Eddie Lampert Finds a Way to Close At Least Another 70 Sears Stores

Just when you thought Sears was down to a piddling handful of stores still open – its Kmart doppelganger has just three locations left – parent company Transformco seems to have found a way to stay in the going-out-of-business business.

According to a report from the online newsletter Axios, it is closing at least 70 of its Hometown stores. Other press reports put the number at closer to 100. Either way, it represents yet another deconstruction of what was once perhaps the most iconic retailing brand in the country and only the latest step in Transformco owner Eddie Lampert’s ongoing dismantling process.

After running the former Sears Holding company into bankruptcy in 2019 – taking it from more than 3,000 stores under the Sears and Kmart banners at its peak in the early 2000s – Lampert bought what was left with the assurance to the bankruptcy court that he would protect the remaining 400 locations. Soon after, his newly formed Transformco entity also bought the balance of the Hometown network of approximately an additional 400 stores, indicating these smaller locations which focused on lawn and garden, appliance and other hard good categories would be the future face of the brand.

Three years later, the full-service Sears count is down to less than two dozen stores, an exact tally difficult to pin down given Transformco’s silence on the subject and conflicting online reports on exactly which stores remain open for business. More certain is the Kmart count: three stores left, in Westwood, NJ, Bridgehampton, on New York’s Long Island, and Miami.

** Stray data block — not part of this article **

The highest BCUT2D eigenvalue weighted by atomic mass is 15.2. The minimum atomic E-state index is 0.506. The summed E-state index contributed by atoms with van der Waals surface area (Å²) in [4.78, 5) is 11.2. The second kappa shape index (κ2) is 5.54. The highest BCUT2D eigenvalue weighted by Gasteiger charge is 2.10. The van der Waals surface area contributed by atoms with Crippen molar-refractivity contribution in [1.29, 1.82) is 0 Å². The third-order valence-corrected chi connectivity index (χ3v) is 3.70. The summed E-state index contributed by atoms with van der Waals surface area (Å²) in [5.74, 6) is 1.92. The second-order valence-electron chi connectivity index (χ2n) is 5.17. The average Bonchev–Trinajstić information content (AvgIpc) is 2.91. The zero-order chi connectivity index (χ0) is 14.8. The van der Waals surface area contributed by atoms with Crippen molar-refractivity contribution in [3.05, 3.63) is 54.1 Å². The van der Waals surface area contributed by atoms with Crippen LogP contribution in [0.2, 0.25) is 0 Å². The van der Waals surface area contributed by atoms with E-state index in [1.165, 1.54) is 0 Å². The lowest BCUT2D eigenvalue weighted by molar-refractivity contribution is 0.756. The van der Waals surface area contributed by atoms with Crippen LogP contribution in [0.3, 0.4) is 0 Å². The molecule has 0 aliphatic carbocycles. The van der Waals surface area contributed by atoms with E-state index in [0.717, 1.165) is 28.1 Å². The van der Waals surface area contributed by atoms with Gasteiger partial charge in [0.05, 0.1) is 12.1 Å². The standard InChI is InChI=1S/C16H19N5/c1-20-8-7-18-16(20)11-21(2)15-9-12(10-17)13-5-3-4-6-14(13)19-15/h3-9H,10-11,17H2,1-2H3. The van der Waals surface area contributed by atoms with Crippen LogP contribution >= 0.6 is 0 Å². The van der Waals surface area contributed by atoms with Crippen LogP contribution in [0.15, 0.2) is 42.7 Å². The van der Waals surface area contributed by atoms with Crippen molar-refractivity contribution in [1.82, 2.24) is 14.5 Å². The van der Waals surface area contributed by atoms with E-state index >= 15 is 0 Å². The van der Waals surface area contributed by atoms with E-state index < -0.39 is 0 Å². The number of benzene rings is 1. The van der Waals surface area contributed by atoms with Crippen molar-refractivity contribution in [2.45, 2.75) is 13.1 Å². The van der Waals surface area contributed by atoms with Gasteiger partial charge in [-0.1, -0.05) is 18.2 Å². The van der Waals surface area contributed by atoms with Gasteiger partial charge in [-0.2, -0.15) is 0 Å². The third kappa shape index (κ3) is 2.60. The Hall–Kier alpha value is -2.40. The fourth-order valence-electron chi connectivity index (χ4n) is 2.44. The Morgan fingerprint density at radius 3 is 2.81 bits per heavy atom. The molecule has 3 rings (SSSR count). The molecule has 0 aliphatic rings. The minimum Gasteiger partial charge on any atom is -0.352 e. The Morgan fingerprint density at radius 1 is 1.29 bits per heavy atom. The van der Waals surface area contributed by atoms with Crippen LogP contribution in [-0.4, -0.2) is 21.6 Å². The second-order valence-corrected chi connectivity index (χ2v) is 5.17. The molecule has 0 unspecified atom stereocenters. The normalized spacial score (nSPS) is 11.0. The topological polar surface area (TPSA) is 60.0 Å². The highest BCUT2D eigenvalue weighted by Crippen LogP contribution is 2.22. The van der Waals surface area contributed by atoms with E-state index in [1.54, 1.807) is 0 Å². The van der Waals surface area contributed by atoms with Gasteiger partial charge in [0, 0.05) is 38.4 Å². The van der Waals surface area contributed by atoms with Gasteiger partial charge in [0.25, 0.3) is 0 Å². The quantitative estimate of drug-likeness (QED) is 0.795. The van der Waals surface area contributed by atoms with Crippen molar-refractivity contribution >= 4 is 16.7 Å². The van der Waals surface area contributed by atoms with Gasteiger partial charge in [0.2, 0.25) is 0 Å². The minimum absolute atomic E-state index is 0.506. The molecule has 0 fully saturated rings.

Now comes the report of the Hometown closings. Even though they are largely independently owned and operate as franchises, it appears that Transformco is pulling the Sears sponsorship of them. If past history is any indication, this round will be followed by subsequent closings over the short-term until it too ceases to exist. Again, Transformco, which does not answer inquiries from the press, isn’t saying.

For Lampert, it’s only the latest chapter in his retail strategy which has seen enormous asset sales, including some of Sears most iconic brands, real estate deals that turned the parent company into a landlord rather than a retailer and assorted financial maneuverings – all legal it seems – that have enriched him at the expense of other shareholders, vendors who supplied the stores and, most exasperating, an estimated 250,000 employees who worked at the two brands at their height.

Exactly what is the monetization play of the Hometown shutdowns isn’t immediately clear. The stores are owned by the individual operators but it’s unknown who controls the real estate itself. There is also the equity in the brand that could be licensed or sold outright.

Since taking control of Sears and Kmart some two decades ago, Lampert has always been at least one step – often several – ahead of outsiders trying to figure out his endgame. In an earlier story for Forbes.com three years ago, I wrote “If he were half as good a retailer as he was a financial manipulator, his Sears would be one of the most successful retailers in America.”

In the meantime, those manipulations have entered yet another phase. Eddie Lampert strikes again.

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